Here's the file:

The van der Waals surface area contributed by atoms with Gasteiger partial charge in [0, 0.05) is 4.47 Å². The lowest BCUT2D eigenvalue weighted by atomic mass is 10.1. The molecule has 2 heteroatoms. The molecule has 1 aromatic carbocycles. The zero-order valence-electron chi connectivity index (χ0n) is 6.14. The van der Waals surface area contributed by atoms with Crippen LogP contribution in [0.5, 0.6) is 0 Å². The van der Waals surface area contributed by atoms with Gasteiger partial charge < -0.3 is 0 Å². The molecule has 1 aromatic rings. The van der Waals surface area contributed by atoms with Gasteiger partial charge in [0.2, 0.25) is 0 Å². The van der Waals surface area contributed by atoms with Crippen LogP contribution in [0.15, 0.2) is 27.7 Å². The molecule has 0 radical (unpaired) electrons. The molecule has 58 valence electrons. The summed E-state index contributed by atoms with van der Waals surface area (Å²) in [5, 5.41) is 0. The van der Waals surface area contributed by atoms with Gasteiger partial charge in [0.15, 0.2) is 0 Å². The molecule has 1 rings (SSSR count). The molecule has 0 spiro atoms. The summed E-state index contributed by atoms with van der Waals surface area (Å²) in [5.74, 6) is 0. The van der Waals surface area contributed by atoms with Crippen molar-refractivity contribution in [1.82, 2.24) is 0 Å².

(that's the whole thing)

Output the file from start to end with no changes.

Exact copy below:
The van der Waals surface area contributed by atoms with Gasteiger partial charge in [0, 0.05) is 4.47 Å². The lowest BCUT2D eigenvalue weighted by atomic mass is 10.1. The molecule has 2 heteroatoms. The molecule has 1 aromatic carbocycles. The zero-order valence-electron chi connectivity index (χ0n) is 6.14. The van der Waals surface area contributed by atoms with Crippen LogP contribution in [0.5, 0.6) is 0 Å². The van der Waals surface area contributed by atoms with Gasteiger partial charge < -0.3 is 0 Å². The molecule has 1 aromatic rings. The van der Waals surface area contributed by atoms with Gasteiger partial charge in [0.2, 0.25) is 0 Å². The van der Waals surface area contributed by atoms with Crippen LogP contribution in [0.15, 0.2) is 27.7 Å². The molecule has 0 radical (unpaired) electrons. The molecule has 58 valence electrons. The summed E-state index contributed by atoms with van der Waals surface area (Å²) in [5, 5.41) is 0. The van der Waals surface area contributed by atoms with Gasteiger partial charge in [0.15, 0.2) is 0 Å². The molecule has 1 rings (SSSR count). The molecule has 0 spiro atoms. The summed E-state index contributed by atoms with van der Waals surface area (Å²) in [5.74, 6) is 0. The van der Waals surface area contributed by atoms with Crippen molar-refractivity contribution in [1.82, 2.24) is 0 Å².